The return of the wreckfish

The return of the wreckfish

The wreckfish takes its name from its habit of clustering around floating wreckage. Large numbers of young wreckfish have been found just a few miles offshore, sheltering under drifting debris or mats of seaweed.

Ravenous wreckfish

This species, although also called the stone bass, looks much more like the grouper than the traditional European bass. It has a bony head with a very distinctive high ridge on the gill covers. The stone-like, slate-grey colour and bulky build give it a boulder-like appearance.

The pectoral fin has 15 rays, and the anal fin 12, the first three bearing spines. The fish’s dorsal fin is long with 11 spines and 12 soft branched rays. The tail fin is broad and almost paddle-like.

A fierce predator, the wreckfish has a voracious appetite, using its powerful jaws and sharp conical teeth to engulf all forms of crustaceans and molluscs. Some fishermen from Devon once caught a 6 lAVo (2.9kg) wreckfish when it took a liking to a whole mackerel – intended for blue shark – on a size 12/0 hook.

A semi-tropical species, the wreckfish spawns in the Mediterranean between late January and early April. In this area the largest fish are caught from the sea bed. Indeed, the Gibraltar Angling Club’s record is for a mighty 95 lb (43.1kg) specimen.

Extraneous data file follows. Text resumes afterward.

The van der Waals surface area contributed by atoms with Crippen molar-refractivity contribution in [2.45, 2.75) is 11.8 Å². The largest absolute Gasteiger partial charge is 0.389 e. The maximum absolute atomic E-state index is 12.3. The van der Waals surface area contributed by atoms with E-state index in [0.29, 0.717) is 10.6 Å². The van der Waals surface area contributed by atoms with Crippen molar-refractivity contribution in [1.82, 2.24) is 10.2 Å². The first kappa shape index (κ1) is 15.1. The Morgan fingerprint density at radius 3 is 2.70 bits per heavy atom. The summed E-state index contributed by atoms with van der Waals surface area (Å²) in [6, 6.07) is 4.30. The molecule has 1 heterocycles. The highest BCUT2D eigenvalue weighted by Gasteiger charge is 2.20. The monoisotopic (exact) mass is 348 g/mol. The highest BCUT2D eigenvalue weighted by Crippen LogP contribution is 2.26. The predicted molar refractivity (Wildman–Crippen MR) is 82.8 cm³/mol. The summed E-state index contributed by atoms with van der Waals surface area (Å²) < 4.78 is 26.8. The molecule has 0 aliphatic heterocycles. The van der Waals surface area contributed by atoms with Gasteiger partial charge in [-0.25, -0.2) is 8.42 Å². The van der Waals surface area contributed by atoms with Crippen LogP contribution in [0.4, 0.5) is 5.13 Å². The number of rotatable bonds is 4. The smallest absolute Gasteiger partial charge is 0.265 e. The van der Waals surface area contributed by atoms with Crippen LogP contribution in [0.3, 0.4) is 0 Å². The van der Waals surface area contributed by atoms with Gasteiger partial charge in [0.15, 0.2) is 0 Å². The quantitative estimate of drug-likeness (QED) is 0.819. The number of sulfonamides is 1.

It seems likely that the wreckfish occurring in British waters are juveniles, the young of these Mediterranean monsters. Adults lead a nomadic, bottom-living existence and are found at depths of 100-200m (330-660ft). There is even evidence that they can cope with the immense pressure found at over 900m (2950ft) deep.

So far the wreckfish has not been encountered by anglers fishing from the shore and the British record for this category is open with a qualifying weight of just 1lb (0.45kg). It has, however, been taken on conventional bottom fishing terminal rigs over rough ground off Devon and Cornwall.

Warm front

Large numbers of wreckfish were captured off the south west coast of England in the first half of the 19th century. A report from 1824 claimed that a mahogany log, floating in Start Bay, Devon was surrounded by at least 100 of these fish.

It is possible that the North Atlantic Drift – the warm water current crossing the Atlantic and running along the west coasts of England and Ireland — came much closer in the first half of the last century.

Wreckfish did not occur again until the 1970s when fishermen reported an influx of them off the Cornish coast. Now, the increasing appearance of wreckfish in British waters suggests that the North Atalantic Drift has again moved in our favour/further warming British waters.

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